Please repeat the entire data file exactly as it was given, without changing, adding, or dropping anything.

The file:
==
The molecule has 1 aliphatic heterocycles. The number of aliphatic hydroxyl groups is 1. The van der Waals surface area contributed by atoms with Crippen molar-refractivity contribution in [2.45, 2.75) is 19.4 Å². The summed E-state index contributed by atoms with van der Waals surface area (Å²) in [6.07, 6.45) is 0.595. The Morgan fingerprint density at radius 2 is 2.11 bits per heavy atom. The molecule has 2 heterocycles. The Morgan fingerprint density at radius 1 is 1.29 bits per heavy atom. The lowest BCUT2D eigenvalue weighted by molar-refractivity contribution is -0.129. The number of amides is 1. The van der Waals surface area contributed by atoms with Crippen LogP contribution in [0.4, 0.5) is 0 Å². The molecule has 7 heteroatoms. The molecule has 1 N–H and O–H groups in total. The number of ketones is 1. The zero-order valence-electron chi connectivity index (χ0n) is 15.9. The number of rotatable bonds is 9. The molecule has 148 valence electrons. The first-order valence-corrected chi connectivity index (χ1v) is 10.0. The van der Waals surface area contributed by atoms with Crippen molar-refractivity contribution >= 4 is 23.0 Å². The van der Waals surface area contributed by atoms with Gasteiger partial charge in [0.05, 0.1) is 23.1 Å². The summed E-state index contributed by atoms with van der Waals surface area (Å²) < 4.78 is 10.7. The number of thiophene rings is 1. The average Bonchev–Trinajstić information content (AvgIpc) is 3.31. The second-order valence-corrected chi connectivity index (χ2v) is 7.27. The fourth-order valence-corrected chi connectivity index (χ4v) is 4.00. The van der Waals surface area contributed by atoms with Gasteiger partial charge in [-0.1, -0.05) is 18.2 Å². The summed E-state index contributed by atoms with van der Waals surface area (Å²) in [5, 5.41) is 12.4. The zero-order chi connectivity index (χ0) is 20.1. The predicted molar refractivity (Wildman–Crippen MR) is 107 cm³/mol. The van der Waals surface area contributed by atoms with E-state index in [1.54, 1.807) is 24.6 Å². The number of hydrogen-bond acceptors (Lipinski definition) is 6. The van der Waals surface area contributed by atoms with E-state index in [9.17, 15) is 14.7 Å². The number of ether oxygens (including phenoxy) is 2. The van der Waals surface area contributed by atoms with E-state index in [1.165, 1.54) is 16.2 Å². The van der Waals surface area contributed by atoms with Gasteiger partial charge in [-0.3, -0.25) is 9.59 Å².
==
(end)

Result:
The molecule has 1 aliphatic heterocycles. The number of aliphatic hydroxyl groups is 1. The van der Waals surface area contributed by atoms with Crippen molar-refractivity contribution in [2.45, 2.75) is 19.4 Å². The summed E-state index contributed by atoms with van der Waals surface area (Å²) in [6.07, 6.45) is 0.595. The Morgan fingerprint density at radius 2 is 2.11 bits per heavy atom. The molecule has 2 heterocycles. The Morgan fingerprint density at radius 1 is 1.29 bits per heavy atom. The lowest BCUT2D eigenvalue weighted by molar-refractivity contribution is -0.129. The number of amides is 1. The van der Waals surface area contributed by atoms with Crippen LogP contribution in [0.4, 0.5) is 0 Å². The molecule has 7 heteroatoms. The molecule has 1 N–H and O–H groups in total. The number of ketones is 1. The zero-order valence-electron chi connectivity index (χ0n) is 15.9. The number of rotatable bonds is 9. The molecule has 148 valence electrons. The first-order valence-corrected chi connectivity index (χ1v) is 10.0. The van der Waals surface area contributed by atoms with Crippen molar-refractivity contribution >= 4 is 23.0 Å². The van der Waals surface area contributed by atoms with Gasteiger partial charge in [0.05, 0.1) is 23.1 Å². The summed E-state index contributed by atoms with van der Waals surface area (Å²) < 4.78 is 10.7. The number of thiophene rings is 1. The average Bonchev–Trinajstić information content (AvgIpc) is 3.31. The second-order valence-corrected chi connectivity index (χ2v) is 7.27. The fourth-order valence-corrected chi connectivity index (χ4v) is 4.00. The van der Waals surface area contributed by atoms with Gasteiger partial charge in [-0.1, -0.05) is 18.2 Å². The summed E-state index contributed by atoms with van der Waals surface area (Å²) in [5, 5.41) is 12.4. The zero-order chi connectivity index (χ0) is 20.1. The predicted molar refractivity (Wildman–Crippen MR) is 107 cm³/mol. The van der Waals surface area contributed by atoms with E-state index in [1.54, 1.807) is 24.6 Å². The number of hydrogen-bond acceptors (Lipinski definition) is 6. The van der Waals surface area contributed by atoms with E-state index in [9.17, 15) is 14.7 Å². The number of ether oxygens (including phenoxy) is 2. The van der Waals surface area contributed by atoms with E-state index in [1.165, 1.54) is 16.2 Å². The van der Waals surface area contributed by atoms with Gasteiger partial charge in [-0.3, -0.25) is 9.59 Å².